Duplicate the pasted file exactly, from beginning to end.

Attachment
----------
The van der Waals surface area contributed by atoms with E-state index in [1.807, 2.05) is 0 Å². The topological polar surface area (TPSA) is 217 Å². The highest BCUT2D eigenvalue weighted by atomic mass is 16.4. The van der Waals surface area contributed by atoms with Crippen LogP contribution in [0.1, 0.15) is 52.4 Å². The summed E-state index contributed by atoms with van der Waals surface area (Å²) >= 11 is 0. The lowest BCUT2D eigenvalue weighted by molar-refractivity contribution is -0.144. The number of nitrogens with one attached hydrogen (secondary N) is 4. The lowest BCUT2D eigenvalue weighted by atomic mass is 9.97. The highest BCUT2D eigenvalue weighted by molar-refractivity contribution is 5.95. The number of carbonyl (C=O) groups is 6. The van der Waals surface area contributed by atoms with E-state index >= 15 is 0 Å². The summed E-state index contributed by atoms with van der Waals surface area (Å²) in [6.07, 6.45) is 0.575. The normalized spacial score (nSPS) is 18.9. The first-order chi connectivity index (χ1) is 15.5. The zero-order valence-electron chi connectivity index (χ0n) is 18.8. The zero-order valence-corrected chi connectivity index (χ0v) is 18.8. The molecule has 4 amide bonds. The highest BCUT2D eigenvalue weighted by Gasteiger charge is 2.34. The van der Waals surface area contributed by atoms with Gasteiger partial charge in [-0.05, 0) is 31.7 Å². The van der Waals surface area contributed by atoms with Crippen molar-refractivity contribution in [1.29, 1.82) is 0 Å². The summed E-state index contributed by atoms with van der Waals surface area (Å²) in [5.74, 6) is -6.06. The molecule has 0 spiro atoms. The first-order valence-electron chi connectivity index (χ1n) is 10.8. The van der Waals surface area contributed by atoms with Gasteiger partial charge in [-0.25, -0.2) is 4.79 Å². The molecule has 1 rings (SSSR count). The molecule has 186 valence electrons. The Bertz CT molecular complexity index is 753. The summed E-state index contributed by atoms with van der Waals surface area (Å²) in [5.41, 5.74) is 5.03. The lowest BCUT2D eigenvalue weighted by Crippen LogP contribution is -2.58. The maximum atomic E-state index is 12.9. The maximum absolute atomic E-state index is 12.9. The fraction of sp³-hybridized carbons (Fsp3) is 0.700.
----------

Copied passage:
The van der Waals surface area contributed by atoms with E-state index in [1.807, 2.05) is 0 Å². The topological polar surface area (TPSA) is 217 Å². The highest BCUT2D eigenvalue weighted by atomic mass is 16.4. The van der Waals surface area contributed by atoms with Crippen LogP contribution in [0.1, 0.15) is 52.4 Å². The summed E-state index contributed by atoms with van der Waals surface area (Å²) >= 11 is 0. The lowest BCUT2D eigenvalue weighted by molar-refractivity contribution is -0.144. The number of nitrogens with one attached hydrogen (secondary N) is 4. The lowest BCUT2D eigenvalue weighted by atomic mass is 9.97. The highest BCUT2D eigenvalue weighted by molar-refractivity contribution is 5.95. The number of carbonyl (C=O) groups is 6. The van der Waals surface area contributed by atoms with E-state index >= 15 is 0 Å². The summed E-state index contributed by atoms with van der Waals surface area (Å²) in [6.07, 6.45) is 0.575. The normalized spacial score (nSPS) is 18.9. The first-order chi connectivity index (χ1) is 15.5. The zero-order valence-electron chi connectivity index (χ0n) is 18.8. The zero-order valence-corrected chi connectivity index (χ0v) is 18.8. The molecule has 4 amide bonds. The highest BCUT2D eigenvalue weighted by Gasteiger charge is 2.34. The van der Waals surface area contributed by atoms with Gasteiger partial charge in [-0.05, 0) is 31.7 Å². The van der Waals surface area contributed by atoms with Crippen molar-refractivity contribution in [1.29, 1.82) is 0 Å². The summed E-state index contributed by atoms with van der Waals surface area (Å²) in [5.74, 6) is -6.06. The molecule has 0 spiro atoms. The first-order valence-electron chi connectivity index (χ1n) is 10.8. The van der Waals surface area contributed by atoms with Gasteiger partial charge in [-0.25, -0.2) is 4.79 Å². The molecule has 1 rings (SSSR count). The molecule has 186 valence electrons. The Bertz CT molecular complexity index is 753. The summed E-state index contributed by atoms with van der Waals surface area (Å²) in [5.41, 5.74) is 5.03. The lowest BCUT2D eigenvalue weighted by Crippen LogP contribution is -2.58. The maximum atomic E-state index is 12.9. The maximum absolute atomic E-state index is 12.9. The fraction of sp³-hybridized carbons (Fsp3) is 0.700.